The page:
Awards: several, including the Library Association Prize, for children’s picture book, 1943; Laughing Lions of Columbia University Award for Humor, 1949; American Library Association Liberty and Justice Award, 1957; Antoinette Perry Special Award, 1960;
honorary degrees from three universities.
Died (of pneumonia) in New York, 2 November 1961.
Essays and Related Prose
The Owl in the Attic and Other Perplexities, 1931
The Seal in the Bedroom and Other Predicaments, 1932
My Life and Hard Times, 1933
The Middle-Aged Man on the Flying Trapeze: A Collection of Short Pieces, 1935
Let Your Mind Alone! and Other More or Less Inspirational Pieces, 1937
My World—and Welcome to It, 1942
The Thurber Carnival, 1945
The Beast in Me, and Other Animals: A New Collection of Pieces and Drawing About Human Beings and Less Alarming Creatures, 1948
The Thurber Album: A New Collection of Pieces About People, 1952
Thurber Country: A New Collection of Pieces About Males and Females, Mainly of Our Own Species, 1953
Alarms and Diversions, 1957
Lanterns and Lances, 1961
Credos and Curios, 1962
Vintage Thurber, 2 vols., 1963
Other writings: the satire Is Sex Necessary?, with E.B.White (1929), books for children, books of drawings, fables, two plays, a memoir about New Yorker editor Harold Ross (The Years with Ross, 1959), and correspondence.
Bowden, Edwin T., James Thurber: A Bibliography, Columbus: Ohio State University Press, 1968
Toombs, Sarah Eleanora, James Thurber: An Annotated Bibliography of Criticism, New York: Garland, 1987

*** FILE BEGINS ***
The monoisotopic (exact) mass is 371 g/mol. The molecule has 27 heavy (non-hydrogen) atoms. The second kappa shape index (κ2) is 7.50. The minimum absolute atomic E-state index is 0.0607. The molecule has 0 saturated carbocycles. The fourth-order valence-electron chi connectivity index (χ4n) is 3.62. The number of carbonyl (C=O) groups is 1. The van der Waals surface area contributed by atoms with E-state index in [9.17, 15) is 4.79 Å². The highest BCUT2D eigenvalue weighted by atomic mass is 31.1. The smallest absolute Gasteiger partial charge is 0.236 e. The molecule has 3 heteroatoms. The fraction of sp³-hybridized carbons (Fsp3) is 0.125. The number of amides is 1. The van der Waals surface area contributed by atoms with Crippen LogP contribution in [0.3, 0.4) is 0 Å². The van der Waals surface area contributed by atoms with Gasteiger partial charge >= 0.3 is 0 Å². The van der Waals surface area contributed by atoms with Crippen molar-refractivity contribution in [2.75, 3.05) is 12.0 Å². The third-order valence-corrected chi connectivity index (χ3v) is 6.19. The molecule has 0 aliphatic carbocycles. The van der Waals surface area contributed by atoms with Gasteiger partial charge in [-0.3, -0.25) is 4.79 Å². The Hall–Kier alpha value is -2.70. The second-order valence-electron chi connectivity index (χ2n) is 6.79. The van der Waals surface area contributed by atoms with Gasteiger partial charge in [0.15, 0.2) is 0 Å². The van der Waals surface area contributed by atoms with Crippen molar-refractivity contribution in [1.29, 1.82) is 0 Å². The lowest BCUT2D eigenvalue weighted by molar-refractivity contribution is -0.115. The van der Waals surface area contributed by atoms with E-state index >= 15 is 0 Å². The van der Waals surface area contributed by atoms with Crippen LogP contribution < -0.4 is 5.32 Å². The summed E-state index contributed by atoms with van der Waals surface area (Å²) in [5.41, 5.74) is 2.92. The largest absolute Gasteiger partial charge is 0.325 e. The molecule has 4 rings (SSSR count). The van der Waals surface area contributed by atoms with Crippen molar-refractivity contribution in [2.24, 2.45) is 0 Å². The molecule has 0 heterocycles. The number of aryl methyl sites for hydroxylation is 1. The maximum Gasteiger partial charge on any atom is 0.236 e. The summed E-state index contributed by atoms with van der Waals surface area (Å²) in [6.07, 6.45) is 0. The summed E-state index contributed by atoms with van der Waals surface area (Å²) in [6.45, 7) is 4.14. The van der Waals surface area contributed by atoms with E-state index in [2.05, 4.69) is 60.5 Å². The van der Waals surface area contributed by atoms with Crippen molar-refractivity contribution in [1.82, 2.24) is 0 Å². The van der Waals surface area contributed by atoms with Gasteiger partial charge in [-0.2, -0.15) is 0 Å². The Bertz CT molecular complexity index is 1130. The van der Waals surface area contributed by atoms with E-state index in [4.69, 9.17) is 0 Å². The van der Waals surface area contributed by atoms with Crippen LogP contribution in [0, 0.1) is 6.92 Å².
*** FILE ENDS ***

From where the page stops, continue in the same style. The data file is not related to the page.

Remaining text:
Bernstein, Burton, Thurber: A Biography, New York: Dodd Mead, and London: Gollancz, 1975
Black, Stephen A., James Thurber: His Masquerades, The Hague and Paris: Mouton, 1970
Fensch, Thomas, editor, Conversations with James Thurber, Jackson: University Press of Mississippi, 1989
Gale, Steven H., “Thurber of The New Yorker,” Studies in American Humor 3, no. 1 (Spring 1984):11–23
Gopnik, Adam, “The Great Deflator,” New Yorker, 27 June-4 July 1994:168–76
Grauer, Nell A., Remember Laughter: A Life of James Thurber, Lincoln: University of Nebraska Press, 1994
Holmes, Charles S., The Clocks of Columbus: The Literary Career of James Thurber, New York: Atheneum, 1972; London: Secker and Warburg, 1973
Holmes, Charles S., editor, Thurber: A Collection of Critical Essays, Englewood Cliffs, New Jersey: Prentice Hall, 1974
Kenney, Catherine M., Thurber’s Art of Confusion, Hamden, Connecticut: Archon, 1984
Kinney, Harrison, Jatnes Thurber: His Life and Times, New York: Holt, 1995
Long, Robert Emmet, James Thurber, New York: Continuum, 1988
Morsberger, Robert, James Thurber, New York: Twayne, 1964
Tobias, Richard C, The Art of James Thurber, Athens: Ohio University Press, 1969